Whereas DEAD-box proteins use simple cycles of RNA duplex binding, unwinding, and release, DEAH-box proteins function as translocating helicases, advancing in the 3′->5′ direction to disrupt nucleic acid structures [25,50,51]. Instead of binding directly to structured RNA elements, DEAH-box helicases require 3′ single-stranded regions for unwinding activity [50,52,53]. Unlike DEAD-box proteins, which are highly specific for dsRNA, some members of the DEAH-box family can act on both DNA and RNA, leading to unwinding of helices and, for some DEAH-box proteins, four-stranded G-quadruplex structures [54,55]. DEAH-box proteins also lack specificity for ATP, binding and hydrolyzing all four NTPs to power cycles of directional movement (Table 1) [8,52,56]. Although many questions remain, recent structural and biochemical data have provided new insights into how these enzymes load onto a nucleic acid strand, couple ATP hydrolysis with translocation, and remodel RNP structures.

Recent structures of Prp43 from Chaetomium thermophilum have provided insight into how DEAH-box proteins load onto ssRNA (single-stranded RNA) adjacent to their target structures to initiate unwinding [57]. Among other roles, Prp43 is required in the final step of pre-mRNA splicing, where it disrupts base pairing between the U2 snRNP (small nuclear ribonucleoprotein complex) and the intron branch point, releasing the U2, U5, and U6 snRNPs from the lariat intron [5862]. Like other DEAH-box proteins, Prp43 lacks sequence specificity for RNA substrates, a property that was rationalized from the crystal structure of the enzyme bound to ADP-BeF3 and U7 RNA, as the majority of contacts are formed with the sugar-phosphate backbone of the RNA, not the uracil bases [57,63]. A similar structure without RNA showed that large conformational changes in the C-terminal domains, particularly the ratchet-like and OB-fold domains, lead to an opening of the RNA-binding tunnel between D2 and the C-terminal domains (Figure 3A,B). When this opening step was blocked by a disulfide bridge, the mutant Prp43 was decreased substantially in RNA unwinding ability, suggesting that opening is required for efficient substrate loading [57].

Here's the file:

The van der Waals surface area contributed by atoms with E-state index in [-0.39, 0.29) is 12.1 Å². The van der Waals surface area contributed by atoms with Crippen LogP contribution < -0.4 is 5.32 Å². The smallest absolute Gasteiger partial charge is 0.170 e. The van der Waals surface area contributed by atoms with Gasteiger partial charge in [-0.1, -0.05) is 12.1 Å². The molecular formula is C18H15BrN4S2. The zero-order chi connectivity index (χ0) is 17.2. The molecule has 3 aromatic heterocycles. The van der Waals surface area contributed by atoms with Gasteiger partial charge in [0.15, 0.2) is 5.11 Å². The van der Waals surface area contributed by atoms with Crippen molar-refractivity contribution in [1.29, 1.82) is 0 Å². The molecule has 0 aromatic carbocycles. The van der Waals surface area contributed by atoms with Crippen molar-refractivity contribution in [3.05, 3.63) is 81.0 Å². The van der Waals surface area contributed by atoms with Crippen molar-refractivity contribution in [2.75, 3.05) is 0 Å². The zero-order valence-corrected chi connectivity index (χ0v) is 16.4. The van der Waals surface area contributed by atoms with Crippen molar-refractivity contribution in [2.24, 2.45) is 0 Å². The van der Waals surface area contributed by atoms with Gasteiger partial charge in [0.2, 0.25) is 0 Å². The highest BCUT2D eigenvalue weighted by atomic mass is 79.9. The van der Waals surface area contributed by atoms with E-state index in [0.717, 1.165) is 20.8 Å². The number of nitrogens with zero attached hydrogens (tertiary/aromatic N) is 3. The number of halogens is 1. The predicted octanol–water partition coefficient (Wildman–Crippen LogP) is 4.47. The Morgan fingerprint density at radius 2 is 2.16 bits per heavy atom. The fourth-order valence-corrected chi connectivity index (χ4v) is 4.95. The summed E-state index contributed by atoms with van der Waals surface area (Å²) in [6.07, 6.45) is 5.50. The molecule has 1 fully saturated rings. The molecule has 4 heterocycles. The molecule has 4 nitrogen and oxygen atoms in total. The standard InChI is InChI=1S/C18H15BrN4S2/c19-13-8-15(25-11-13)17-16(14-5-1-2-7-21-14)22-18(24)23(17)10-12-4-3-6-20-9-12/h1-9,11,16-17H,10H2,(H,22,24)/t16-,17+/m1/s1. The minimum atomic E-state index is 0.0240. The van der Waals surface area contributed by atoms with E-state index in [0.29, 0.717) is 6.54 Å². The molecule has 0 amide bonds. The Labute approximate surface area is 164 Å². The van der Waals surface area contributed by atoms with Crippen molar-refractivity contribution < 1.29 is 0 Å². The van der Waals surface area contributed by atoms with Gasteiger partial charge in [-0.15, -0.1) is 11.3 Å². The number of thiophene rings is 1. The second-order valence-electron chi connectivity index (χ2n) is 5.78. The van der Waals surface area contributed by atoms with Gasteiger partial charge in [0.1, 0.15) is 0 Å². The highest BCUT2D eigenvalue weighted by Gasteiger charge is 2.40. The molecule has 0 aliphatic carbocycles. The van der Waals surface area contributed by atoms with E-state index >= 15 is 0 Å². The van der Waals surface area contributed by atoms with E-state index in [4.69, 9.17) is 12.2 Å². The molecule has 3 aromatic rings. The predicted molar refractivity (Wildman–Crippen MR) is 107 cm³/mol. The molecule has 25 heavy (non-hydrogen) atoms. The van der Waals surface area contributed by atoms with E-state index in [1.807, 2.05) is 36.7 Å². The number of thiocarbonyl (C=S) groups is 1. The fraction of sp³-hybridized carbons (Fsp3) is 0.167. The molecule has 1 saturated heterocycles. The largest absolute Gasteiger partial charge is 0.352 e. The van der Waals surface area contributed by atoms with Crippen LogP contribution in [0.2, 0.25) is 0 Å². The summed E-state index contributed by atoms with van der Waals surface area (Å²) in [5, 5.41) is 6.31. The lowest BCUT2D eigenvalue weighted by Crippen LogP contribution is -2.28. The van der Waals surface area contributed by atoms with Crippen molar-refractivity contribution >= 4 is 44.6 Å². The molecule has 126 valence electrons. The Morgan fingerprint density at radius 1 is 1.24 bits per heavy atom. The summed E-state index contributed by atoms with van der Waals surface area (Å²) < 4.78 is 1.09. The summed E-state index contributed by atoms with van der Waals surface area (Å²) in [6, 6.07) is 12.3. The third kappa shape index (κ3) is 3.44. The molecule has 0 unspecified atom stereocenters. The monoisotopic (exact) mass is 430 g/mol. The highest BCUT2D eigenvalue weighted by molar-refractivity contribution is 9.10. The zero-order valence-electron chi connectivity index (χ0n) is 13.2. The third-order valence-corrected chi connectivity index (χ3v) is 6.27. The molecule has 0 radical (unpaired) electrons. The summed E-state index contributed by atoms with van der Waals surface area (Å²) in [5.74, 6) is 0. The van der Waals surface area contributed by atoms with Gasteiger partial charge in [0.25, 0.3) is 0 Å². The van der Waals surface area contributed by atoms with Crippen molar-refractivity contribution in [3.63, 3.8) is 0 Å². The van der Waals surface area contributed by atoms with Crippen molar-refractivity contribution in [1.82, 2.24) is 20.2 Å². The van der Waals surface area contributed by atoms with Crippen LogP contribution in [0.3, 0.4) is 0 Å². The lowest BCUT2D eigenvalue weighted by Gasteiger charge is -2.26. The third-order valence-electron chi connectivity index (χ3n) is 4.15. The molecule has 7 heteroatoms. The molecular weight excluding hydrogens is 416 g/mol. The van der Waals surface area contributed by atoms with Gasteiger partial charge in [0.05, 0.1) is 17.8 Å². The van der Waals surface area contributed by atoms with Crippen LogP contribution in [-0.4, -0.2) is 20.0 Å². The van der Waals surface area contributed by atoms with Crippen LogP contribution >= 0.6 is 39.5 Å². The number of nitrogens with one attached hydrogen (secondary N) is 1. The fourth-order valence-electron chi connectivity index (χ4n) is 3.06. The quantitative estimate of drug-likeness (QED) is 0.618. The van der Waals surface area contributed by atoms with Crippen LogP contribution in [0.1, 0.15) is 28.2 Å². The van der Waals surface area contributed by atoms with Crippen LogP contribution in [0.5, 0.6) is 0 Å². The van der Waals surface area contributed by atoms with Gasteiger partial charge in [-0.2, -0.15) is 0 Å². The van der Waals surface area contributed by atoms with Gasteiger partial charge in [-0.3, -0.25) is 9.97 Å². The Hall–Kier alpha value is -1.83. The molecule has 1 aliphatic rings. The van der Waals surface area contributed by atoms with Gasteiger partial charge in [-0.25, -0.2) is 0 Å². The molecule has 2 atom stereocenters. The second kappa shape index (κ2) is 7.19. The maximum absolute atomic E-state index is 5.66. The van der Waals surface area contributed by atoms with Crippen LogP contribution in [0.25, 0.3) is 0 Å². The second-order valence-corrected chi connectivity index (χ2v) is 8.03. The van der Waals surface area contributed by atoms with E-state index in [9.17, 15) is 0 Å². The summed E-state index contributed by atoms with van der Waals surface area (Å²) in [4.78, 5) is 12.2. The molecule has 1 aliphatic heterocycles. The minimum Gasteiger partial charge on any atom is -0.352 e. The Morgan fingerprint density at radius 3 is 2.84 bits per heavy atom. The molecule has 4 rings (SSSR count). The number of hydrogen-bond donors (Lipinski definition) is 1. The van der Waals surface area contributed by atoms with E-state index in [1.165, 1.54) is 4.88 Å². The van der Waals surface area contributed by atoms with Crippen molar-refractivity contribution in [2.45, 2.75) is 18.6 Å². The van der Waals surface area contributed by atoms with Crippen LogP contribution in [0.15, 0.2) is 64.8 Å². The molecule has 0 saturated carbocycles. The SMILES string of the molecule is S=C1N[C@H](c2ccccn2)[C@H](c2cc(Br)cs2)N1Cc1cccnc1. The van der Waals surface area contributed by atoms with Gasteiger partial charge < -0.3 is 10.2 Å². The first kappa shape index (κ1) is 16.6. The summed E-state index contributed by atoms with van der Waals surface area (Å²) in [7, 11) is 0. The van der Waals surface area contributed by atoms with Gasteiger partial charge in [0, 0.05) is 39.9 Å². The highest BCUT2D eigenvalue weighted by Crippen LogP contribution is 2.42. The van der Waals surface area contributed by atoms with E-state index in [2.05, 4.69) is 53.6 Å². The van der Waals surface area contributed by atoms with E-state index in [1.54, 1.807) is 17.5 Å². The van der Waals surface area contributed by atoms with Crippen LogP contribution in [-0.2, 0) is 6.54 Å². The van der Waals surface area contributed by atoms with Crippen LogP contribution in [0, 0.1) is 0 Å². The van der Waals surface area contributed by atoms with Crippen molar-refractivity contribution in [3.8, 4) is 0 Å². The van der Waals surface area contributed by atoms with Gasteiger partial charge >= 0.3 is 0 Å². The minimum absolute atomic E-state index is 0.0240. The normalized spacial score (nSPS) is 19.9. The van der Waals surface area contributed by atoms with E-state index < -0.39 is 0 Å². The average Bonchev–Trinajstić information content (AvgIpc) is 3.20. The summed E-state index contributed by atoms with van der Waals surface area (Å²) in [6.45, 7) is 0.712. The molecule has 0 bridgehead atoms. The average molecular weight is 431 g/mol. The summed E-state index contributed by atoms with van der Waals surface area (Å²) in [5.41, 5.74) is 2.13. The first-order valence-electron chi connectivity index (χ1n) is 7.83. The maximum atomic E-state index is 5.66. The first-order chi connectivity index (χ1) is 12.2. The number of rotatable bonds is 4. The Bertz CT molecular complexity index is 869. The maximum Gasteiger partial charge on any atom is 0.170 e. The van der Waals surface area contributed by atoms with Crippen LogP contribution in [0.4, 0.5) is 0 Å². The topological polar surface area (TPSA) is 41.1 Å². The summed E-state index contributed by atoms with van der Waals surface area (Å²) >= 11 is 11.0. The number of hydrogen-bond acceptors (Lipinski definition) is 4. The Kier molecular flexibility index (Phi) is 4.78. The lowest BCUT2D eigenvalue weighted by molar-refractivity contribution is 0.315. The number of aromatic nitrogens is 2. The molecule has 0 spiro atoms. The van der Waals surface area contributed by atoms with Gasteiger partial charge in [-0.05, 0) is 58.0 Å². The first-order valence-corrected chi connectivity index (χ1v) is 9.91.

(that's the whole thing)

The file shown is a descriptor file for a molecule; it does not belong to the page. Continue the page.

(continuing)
Remodeling of internal RNA duplexes by DEAH-box proteins.

Figure 3.
Remodeling of internal RNA duplexes by DEAH-box proteins.